17.Other witnesses told us that not clearly setting out a strategy for SDG 5 domestically could affect the UK’s position within the UN. Marianne Haslegrave of the Commonwealth Medical Trust said:
We could put ourselves into isolation when it comes to the whole process, which is not a good place to be, particularly when we worked so hard to get gender equality, women’s empowerment, sexual and reproductive health and rights into the agenda. The UK spoke up, spoke up and spoke up all the time. Now it is not there.
18.The SDGs present the Government with an opportunity to demonstrate work already done in the UK and show commitment to further work towards gender equality in the UK. As Plan International UK noted, “the SDGs have the potential to transform girls’ and women’s lives.” The Government Equalities Office (GEO) itself drew attention to the alignment between SDG 5 and its own priorities, saying that “our domestic policy agenda on equality strongly supports the aims and spirit of Goal 5, as well as many of the priorities set out in it.”
19.The focus within the SDGs on the principle of ‘leaving no-one behind’ also presents opportunities for alignment with the Government’s domestic policy priorities. This principle commits signatory countries to prioritising the needs of the most marginalised and disadvantaged groups within each country. Dr Carole Easton of the Young Women’s Trust explained how there is evidence that women’s equality and empowerment is already valued in the UK, but that SDG 5 can add “weight and leverage” to this, particularly in terms of women not being left behind.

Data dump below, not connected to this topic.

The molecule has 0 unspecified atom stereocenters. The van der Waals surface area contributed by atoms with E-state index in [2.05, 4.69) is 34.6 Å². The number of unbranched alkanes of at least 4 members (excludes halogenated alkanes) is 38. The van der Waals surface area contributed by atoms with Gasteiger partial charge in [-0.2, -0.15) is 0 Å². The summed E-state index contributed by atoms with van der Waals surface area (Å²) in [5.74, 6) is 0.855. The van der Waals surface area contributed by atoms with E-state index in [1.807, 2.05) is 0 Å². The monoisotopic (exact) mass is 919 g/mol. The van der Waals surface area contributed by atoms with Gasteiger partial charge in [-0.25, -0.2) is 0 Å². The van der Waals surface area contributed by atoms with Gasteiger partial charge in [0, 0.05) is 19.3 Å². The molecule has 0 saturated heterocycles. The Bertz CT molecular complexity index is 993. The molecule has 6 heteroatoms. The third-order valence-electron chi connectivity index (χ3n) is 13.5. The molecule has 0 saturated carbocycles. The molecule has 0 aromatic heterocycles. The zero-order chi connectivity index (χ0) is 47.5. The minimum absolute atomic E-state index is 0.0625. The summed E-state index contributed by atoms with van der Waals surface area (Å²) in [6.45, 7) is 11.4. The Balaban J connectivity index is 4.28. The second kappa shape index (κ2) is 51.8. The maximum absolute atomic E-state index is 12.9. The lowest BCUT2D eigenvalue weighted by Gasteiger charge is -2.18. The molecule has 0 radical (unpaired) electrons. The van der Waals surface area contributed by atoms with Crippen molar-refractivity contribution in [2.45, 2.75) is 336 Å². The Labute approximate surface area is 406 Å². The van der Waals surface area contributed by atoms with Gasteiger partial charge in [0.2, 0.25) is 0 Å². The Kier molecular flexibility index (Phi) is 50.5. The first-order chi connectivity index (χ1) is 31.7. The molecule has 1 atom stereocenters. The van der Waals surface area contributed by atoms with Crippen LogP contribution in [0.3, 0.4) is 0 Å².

20.The Equality and Human Rights Commission (EHRC) pointed out that the SDGs can play a role in supporting other government commitments on gender equality. Specifically, it said a focus on the SDGs could strengthen the UK’s forthcoming state report to the Convention on the Elimination of all Forms of Discrimination Against Women (CEDAW), due in July 2017.
21.The UK Government was at the heart of developing the Sustainable Development Goals and led globally on the inclusion of a standalone goal addressing gender equality. Existing policies and legislation show the Government’s commitment to gender equality but a clear plan is needed now. Domestic engagement with the SDGs is therefore critical to the UK’s standing at the UN, and to its position as a world leader on gender equality. The Government needs to act to ensure the effective implementation of SDG 5 in the UK as a matter of priority.
22.Domestic engagement with the SDGs, and SDG 5 in particular, can do more than protect the UK’s international standing. The Goals present the Government with an opportunity to further its work on achieving gender equality and improving the lives of the most marginalised and disadvantaged people and to leave no-one behind.
3 Independent Commission for Aid Impact, (May 2016), para 3.52
5 Department for International Development, , accessed 28 February 2017
6 Prime Minister’s Office, (September 2016)
10 (SDG0019), para 1.8
11 Government Equalities Office, , accessed 28 February 2017
13 Q4 [Marianne Haslegrave]
14 (SDG0018), para 33
16 Q112 [Dr Easton]
17 was adopted in 1979 by the UN General Assembly. It is often described as an international bill of rights for women.
10 March 2017